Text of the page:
Tuesday, March 24, 2015

Advocacy Or Fundraising ... Demanding Or Asking?

Austin High School, Austin TX
(Via the Disability Visibility Project Facebook Page)

I thought about this story a lot yesterday ... not about the honored student-produced video, but rather what the video was about.

Why didn’t Archer Hadley, his parents, and his classmates petition the School Board to install automatic doors as a basic accessibility feature, to comply with the Americans with Disabilities Act?

Maybe they did. Maybe the fundraiser was a fall-back strategy after advocacy failed. Personally, I doubt advocacy was ever really considered. It seems like everyone involved ether consciously or unconsciously kept this whole matter squarely in the realm of a personal quest … inspiring, maybe educational, certainly not confrontational. It happens a lot.

Why do non-trivial numbers of smart, energetic disabled people like Archer choose to address systemic barriers with fundraising and “awareness” campaigns instead of advocacy? Sometimes they are deliberately diverted this way by people in power who would find an advocacy campaign embarrassing, awkward, and of course expensive. What interest me more are the cultural and emotional reasons. I can’t read Arthur’s mind, but I have some thoughts of my own about why things go this way so often:

- To some people, advocacy is energizing, but for others, it seems rude, ridiculous, or scary. For some people, fundraising and game-ish “events” for a cause are fun, familiar, and sociable, while serving a useful purpose. For others, these activities feel either like begging, or, conversely, like an excuse for well-off people to have a party. In other words, advocacy and fundraising come with cultural associations, and appeal in different ways to people with different personality types. I get the feeling that Archer comes from a culture that disapproves of public advocacy, while praising fundraising and awareness events.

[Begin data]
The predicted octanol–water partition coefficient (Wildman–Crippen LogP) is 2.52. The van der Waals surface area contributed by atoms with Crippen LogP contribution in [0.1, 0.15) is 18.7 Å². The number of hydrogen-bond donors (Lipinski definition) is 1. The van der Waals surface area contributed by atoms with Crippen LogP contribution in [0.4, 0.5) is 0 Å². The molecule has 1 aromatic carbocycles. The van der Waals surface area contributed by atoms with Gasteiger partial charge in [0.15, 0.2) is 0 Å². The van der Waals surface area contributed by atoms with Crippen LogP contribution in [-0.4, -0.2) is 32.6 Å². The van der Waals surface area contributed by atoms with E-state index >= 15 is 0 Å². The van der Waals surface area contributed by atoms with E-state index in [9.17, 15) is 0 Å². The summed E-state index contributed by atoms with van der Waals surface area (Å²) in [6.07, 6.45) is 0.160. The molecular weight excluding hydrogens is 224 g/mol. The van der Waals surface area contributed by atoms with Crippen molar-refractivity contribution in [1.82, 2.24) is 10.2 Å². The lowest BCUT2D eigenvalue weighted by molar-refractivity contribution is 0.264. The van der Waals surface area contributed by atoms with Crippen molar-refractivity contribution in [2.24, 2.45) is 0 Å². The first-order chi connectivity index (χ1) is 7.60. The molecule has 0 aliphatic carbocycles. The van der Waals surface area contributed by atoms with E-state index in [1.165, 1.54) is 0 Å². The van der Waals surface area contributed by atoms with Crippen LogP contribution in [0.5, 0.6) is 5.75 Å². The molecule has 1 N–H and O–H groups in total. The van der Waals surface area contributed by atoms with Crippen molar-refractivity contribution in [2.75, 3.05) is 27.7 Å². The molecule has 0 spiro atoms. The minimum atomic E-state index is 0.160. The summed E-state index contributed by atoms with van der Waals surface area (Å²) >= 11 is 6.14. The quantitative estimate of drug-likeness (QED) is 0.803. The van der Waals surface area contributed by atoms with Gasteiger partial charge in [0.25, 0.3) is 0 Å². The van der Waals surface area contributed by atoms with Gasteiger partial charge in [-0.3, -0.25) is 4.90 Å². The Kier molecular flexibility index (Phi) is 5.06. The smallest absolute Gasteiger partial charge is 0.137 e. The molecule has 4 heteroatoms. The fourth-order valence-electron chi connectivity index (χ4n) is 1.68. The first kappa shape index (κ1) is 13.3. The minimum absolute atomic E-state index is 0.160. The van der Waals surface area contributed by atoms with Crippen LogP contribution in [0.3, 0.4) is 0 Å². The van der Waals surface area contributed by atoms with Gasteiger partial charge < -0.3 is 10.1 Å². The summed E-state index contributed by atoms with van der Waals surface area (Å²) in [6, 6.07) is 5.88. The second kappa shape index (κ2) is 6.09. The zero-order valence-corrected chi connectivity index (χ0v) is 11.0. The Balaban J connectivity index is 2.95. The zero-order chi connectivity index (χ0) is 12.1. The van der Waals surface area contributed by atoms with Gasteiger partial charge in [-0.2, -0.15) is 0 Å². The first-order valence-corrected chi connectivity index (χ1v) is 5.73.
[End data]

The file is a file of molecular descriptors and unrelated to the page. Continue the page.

- A lot of people can’t imagine solving a problem through legal or political avenues. Not just because they are intimidated, but also because changing “the system” seems impossible, and the efforts to do so feel futile. Getting your family, friends, and neighbors mobilized to raise a specific amount of money, on the other hand, is at least a lot simpler, and the results are more likely to be exactly what you wanted them to be, since you call the shots and there’s no need for negotiations or compromise. It’s why Bill Gates funds a charity to solve the worlds problems, instead of running for office. On a much smaller scale it may be why Archer saw a problem affecting himself personally, and chose a more “accessible”, person-to-person approach instead of trying to navigate a maze of bureaucracy, mostly likely having to settle for one only automatic door, or maybe reduced opening force on all the doors ... better maybe, but not best.

- I think a lot of teenagers with disabilities as significant as Archer's have a genuinely hard time fully believing deep inside that they have the “right” to full access and equal opportunity. I’m not suggesting their self-esteem is in the dumps … though for some it may be. I’m saying that a teen with so many very obvious physical impairments may well feel that being in everyone else’s debt and relying on kindness and generosity is just part of the deal. I felt that way when I was Archer's age. At the time I would have said it was just common sense, that someone “like me” couldn’t realistically expect everything to be open to me. Which is not to say that I didn’t want things to be better. Just that I couldn’t conceive of presenting the really big improvements as anything but humble requests.

How we choose to deal with the problems and barriers of disability says a lot about our culture, our personalities, and where we are in our journey with disability.

(Note: I originally have the young man's name as Arthur, which was a misread on my part.)